For all the talented players that Manchester United took to the Mercedes-Benz Junior Cup last season, it was Joe Riley who came out of it named player of the tournament. At 19 years old, Riley has already had a wealth of experience playing many positions on the field. While he is capable of playing in midfield, he has been finding his home at full back for the u21 level. Versatility and all around solid skills are the best attributes that Joe possesses. He has that classic Manchester United mentality that is usually only seen in players who have been here for a very long time. He could very well go on to have a solid first team career but having said that I don’t think he will ever be a name that fans get excited about seeing on the team sheet. –/u/monsieurryan
If we are being honest here, Joe Riley seems to be a step down from last year’s 10 list. Some of you might know him as one of those players you release on a free transfer from the club while playing football manager, while the core viewers of United’s U21 and U18s may have become used to seeing his name on the team sheet in different positions. We were debating whether to put James Weir or Angel Gomes on the list, but decided that Weir is too old and that neither of us have seen enough of Gomes to make an insightful assessment of his qualities. That aside, let’s talk a bit about Riley and what he can and cannot do.
/u/monsieurryan touches upon some of his qualities when he mentions his versatility on the pitch. This, however, is by many United fans associated with a player like John O’Shea, and for some reason with negative connotations. I think these players are worth far more in a team than many give them credit for. I also think that their versatility often comes at a price. On one hand, they tend to get a very high number of games by default, as they are ready to slot in whenever injuries strike. On the other, the time to fully take on a position tends to get undermined by management, and while the player tends to be a key member of the squad (of the youth team), they never cement a spot in the long run. This has been a problem for quite a while at the club. However, I think Van Gaal’s love for versatile players could be a benefit for someone like Joe Riley. It is not too far-fetched to imagine some injured or tired players after the summer’s European Championship. Following from this, it is no difficult to imagine a higher number of academy players tagging along on tour. In such a case, one could argue Riley’s versatility to be very much in his favour. Being able to fill in several positions during the pre-season could net him some minutes with the first team, and thus also a chance to impress.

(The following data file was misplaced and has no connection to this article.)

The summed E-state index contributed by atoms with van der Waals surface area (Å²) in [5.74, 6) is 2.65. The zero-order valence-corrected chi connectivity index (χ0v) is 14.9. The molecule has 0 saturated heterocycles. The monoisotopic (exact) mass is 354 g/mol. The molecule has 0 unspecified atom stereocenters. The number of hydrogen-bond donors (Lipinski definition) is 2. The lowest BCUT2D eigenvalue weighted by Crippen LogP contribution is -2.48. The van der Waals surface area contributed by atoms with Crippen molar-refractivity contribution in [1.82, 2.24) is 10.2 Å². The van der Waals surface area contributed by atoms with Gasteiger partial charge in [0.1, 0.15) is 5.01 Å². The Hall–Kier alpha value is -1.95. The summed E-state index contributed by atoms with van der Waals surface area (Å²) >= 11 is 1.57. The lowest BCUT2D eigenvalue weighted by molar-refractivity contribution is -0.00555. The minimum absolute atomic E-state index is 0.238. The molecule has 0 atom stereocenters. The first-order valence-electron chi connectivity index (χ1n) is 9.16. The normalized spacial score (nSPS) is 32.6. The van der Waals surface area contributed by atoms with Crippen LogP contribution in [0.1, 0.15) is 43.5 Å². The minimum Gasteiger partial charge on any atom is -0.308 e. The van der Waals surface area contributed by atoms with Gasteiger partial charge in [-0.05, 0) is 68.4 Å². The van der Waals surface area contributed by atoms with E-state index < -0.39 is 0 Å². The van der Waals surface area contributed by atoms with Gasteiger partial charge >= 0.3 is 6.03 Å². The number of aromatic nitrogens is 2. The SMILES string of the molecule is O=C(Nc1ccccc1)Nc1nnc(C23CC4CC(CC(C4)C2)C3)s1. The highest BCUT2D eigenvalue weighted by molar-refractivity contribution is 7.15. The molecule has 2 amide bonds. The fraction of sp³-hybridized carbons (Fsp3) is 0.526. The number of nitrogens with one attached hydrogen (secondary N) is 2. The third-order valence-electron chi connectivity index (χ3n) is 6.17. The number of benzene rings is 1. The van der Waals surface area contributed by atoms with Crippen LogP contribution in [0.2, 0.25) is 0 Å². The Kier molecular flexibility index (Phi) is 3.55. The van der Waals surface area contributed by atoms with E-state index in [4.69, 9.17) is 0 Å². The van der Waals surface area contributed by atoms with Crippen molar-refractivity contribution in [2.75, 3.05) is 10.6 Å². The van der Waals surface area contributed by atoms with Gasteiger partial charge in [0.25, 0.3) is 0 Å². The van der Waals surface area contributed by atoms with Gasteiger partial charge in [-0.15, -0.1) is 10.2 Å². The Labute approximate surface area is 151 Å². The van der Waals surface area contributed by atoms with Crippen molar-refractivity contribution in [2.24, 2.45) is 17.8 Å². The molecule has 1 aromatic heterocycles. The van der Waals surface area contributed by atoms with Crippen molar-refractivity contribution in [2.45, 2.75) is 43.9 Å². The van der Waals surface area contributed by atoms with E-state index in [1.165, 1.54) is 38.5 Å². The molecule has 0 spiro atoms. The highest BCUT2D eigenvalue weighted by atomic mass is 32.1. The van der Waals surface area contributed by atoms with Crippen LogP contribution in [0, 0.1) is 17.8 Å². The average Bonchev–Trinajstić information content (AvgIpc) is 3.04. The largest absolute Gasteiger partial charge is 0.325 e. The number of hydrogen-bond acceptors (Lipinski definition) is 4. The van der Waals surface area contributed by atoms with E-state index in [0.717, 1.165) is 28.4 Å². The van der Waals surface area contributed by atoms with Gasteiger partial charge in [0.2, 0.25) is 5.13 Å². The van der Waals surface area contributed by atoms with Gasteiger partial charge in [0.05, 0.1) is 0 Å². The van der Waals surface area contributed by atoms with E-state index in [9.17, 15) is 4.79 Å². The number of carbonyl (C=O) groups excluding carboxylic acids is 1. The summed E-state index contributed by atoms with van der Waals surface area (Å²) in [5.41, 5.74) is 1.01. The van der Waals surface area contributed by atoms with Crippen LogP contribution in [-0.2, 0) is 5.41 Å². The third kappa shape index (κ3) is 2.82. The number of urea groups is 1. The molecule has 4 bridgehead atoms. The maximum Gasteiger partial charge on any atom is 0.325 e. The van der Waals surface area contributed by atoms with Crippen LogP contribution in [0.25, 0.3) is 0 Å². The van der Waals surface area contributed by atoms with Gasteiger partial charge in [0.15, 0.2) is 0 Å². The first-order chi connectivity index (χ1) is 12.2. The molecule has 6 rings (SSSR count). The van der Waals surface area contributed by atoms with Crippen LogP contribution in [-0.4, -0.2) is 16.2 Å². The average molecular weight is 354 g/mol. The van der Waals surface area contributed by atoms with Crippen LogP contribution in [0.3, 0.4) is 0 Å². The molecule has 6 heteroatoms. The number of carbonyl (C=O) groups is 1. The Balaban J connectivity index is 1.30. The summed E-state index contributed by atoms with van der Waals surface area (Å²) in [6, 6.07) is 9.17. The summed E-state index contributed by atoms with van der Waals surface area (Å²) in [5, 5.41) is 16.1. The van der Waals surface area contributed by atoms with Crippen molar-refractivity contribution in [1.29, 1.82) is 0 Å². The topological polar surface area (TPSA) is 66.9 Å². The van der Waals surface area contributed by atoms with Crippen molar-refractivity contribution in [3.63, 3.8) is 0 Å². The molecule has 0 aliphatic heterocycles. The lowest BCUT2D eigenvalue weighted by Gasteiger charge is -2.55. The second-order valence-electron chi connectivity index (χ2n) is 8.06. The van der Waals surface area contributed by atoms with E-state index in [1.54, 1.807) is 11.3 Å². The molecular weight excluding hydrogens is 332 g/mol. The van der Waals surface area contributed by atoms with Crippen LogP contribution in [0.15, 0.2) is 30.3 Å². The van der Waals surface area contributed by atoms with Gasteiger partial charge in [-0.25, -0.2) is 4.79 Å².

First off, I apologise for my lack of artistic capacity. Anyway, I do think the picture is rather clear:
As you can see, he’s been an exclusively right-sided player, and has a certain triangle he operates in regardless of position. Especially when United are on the ball, you can expect to see him within this specific area. Last year for the U18s, we saw him a lot in the two positions further up the pitch, and saw him net an impressive amount of assists. This is what brings him to this list ahead of a few other players: he brings the numbers. Watching the U21s, you don’t often spot him on the pitch and recognise his part in a build-up or goal, but I urge you to look again. He is a player that keeps it simple, smart, and with a forward-minded approach. This means he will often initiate triangles, 1-2s or make the appropriate run into a channel to release someone else of their marker. He also brings that (expected) Manchester lad work-rate and attitude on the pitch, so you expect him to cover this ground regardless of where his name is put out on the team sheet. And he does. Now, for our current U21-side, /u/monsieurryan is correct in that he plays fullback. This means he will have to improve his engine in order to both cover his designated area that he plays so well in, as well as keeping his right hand side clean of any trouble. This is where the main challenge lays for Joe, in my opinion. I think a lot of his qualities that came to light in the midfield positions, are transferable to the right back position. I think Daley Blind is an excellent example of how a clever player with an eye for a good pass can strongly influence games after being moved backwards on the pitch.
That said, I am unsure of how high his ceiling is. It is a recurring problem with our U21s that a lot of players seem to have good qualities, but we are unable to match them at a high enough level to see if they elevate their play or fall off when confronted. Personally, I would bet on him earning a good Championship level career for himself. That said, and as /u/monsieurryan mentioned, he does have the basic abilities and level of performance to take it a step higher than that.
In conclusion, Riley is a useful and good player with a good attitude and numbers to back his performances up. He isn’t shiny like Pereira was, or powerful like Michael Keane, but he has many of the qualities needed to take it to a higher level. Hard work and taking his chances is definitely a cliché, but one that fits Joe Riley very well. I would not write him off just yet.
-This post first appeared on r/reddevils